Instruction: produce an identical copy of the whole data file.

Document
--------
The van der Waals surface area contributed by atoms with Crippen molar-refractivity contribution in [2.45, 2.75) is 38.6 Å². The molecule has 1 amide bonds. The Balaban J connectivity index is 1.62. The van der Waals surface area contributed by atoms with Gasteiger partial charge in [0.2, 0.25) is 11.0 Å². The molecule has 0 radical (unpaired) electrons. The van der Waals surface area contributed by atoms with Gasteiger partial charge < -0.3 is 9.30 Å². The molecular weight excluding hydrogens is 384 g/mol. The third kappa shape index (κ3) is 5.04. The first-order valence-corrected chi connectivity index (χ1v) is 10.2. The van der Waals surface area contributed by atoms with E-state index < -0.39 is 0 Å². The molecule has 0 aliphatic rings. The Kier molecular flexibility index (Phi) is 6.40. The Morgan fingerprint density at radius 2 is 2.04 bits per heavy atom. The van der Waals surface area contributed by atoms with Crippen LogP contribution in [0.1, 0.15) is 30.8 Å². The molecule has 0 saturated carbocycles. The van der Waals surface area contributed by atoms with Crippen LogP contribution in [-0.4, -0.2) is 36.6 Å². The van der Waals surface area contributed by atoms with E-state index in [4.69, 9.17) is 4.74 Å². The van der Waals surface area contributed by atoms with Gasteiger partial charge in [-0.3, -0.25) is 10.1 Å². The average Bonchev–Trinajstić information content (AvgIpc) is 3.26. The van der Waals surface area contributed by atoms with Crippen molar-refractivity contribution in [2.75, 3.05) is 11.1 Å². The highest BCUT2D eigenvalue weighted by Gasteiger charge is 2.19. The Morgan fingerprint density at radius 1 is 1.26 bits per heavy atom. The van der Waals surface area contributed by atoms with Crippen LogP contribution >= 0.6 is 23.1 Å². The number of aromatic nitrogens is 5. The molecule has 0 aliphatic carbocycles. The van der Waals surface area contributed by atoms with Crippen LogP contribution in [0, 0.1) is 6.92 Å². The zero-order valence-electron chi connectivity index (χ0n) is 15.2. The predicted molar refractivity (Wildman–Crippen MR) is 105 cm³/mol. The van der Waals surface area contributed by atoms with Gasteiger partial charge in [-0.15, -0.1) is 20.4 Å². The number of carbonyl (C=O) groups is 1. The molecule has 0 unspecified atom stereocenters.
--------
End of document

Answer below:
The van der Waals surface area contributed by atoms with Crippen molar-refractivity contribution in [2.45, 2.75) is 38.6 Å². The molecule has 1 amide bonds. The Balaban J connectivity index is 1.62. The van der Waals surface area contributed by atoms with Gasteiger partial charge in [0.2, 0.25) is 11.0 Å². The molecule has 0 radical (unpaired) electrons. The van der Waals surface area contributed by atoms with Gasteiger partial charge < -0.3 is 9.30 Å². The molecular weight excluding hydrogens is 384 g/mol. The third kappa shape index (κ3) is 5.04. The first-order valence-corrected chi connectivity index (χ1v) is 10.2. The van der Waals surface area contributed by atoms with E-state index < -0.39 is 0 Å². The molecule has 0 aliphatic rings. The Kier molecular flexibility index (Phi) is 6.40. The Morgan fingerprint density at radius 2 is 2.04 bits per heavy atom. The van der Waals surface area contributed by atoms with Crippen LogP contribution in [0.1, 0.15) is 30.8 Å². The molecule has 0 saturated carbocycles. The van der Waals surface area contributed by atoms with Crippen LogP contribution in [-0.4, -0.2) is 36.6 Å². The van der Waals surface area contributed by atoms with E-state index in [4.69, 9.17) is 4.74 Å². The van der Waals surface area contributed by atoms with Gasteiger partial charge in [-0.3, -0.25) is 10.1 Å². The average Bonchev–Trinajstić information content (AvgIpc) is 3.26. The van der Waals surface area contributed by atoms with Crippen molar-refractivity contribution in [2.75, 3.05) is 11.1 Å². The highest BCUT2D eigenvalue weighted by Gasteiger charge is 2.19. The Morgan fingerprint density at radius 1 is 1.26 bits per heavy atom. The van der Waals surface area contributed by atoms with Crippen LogP contribution >= 0.6 is 23.1 Å². The number of aromatic nitrogens is 5. The molecule has 0 aliphatic carbocycles. The van der Waals surface area contributed by atoms with Crippen LogP contribution in [0, 0.1) is 6.92 Å². The zero-order valence-electron chi connectivity index (χ0n) is 15.2. The predicted molar refractivity (Wildman–Crippen MR) is 105 cm³/mol. The van der Waals surface area contributed by atoms with Gasteiger partial charge in [-0.15, -0.1) is 20.4 Å². The number of carbonyl (C=O) groups is 1. The molecule has 0 unspecified atom stereocenters.